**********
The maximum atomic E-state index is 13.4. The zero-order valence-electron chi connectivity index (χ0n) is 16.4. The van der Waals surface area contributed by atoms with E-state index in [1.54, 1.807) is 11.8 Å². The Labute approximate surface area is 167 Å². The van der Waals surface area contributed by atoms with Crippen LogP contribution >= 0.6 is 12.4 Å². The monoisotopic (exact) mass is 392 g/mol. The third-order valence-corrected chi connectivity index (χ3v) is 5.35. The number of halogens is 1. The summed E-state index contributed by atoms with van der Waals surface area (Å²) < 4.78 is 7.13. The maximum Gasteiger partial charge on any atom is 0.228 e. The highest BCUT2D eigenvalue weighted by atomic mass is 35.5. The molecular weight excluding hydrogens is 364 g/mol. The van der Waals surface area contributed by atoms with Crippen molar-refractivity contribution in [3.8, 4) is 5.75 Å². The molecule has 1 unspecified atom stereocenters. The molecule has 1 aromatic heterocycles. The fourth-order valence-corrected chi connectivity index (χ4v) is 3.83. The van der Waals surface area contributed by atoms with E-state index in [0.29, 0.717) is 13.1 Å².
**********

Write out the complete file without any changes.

The maximum atomic E-state index is 13.4. The zero-order valence-electron chi connectivity index (χ0n) is 16.4. The van der Waals surface area contributed by atoms with E-state index in [1.54, 1.807) is 11.8 Å². The Labute approximate surface area is 167 Å². The van der Waals surface area contributed by atoms with Crippen LogP contribution >= 0.6 is 12.4 Å². The monoisotopic (exact) mass is 392 g/mol. The third-order valence-corrected chi connectivity index (χ3v) is 5.35. The number of halogens is 1. The summed E-state index contributed by atoms with van der Waals surface area (Å²) < 4.78 is 7.13. The maximum Gasteiger partial charge on any atom is 0.228 e. The highest BCUT2D eigenvalue weighted by atomic mass is 35.5. The molecular weight excluding hydrogens is 364 g/mol. The van der Waals surface area contributed by atoms with Crippen molar-refractivity contribution in [3.8, 4) is 5.75 Å². The molecule has 1 unspecified atom stereocenters. The molecule has 1 aromatic heterocycles. The fourth-order valence-corrected chi connectivity index (χ4v) is 3.83. The van der Waals surface area contributed by atoms with E-state index in [0.29, 0.717) is 13.1 Å².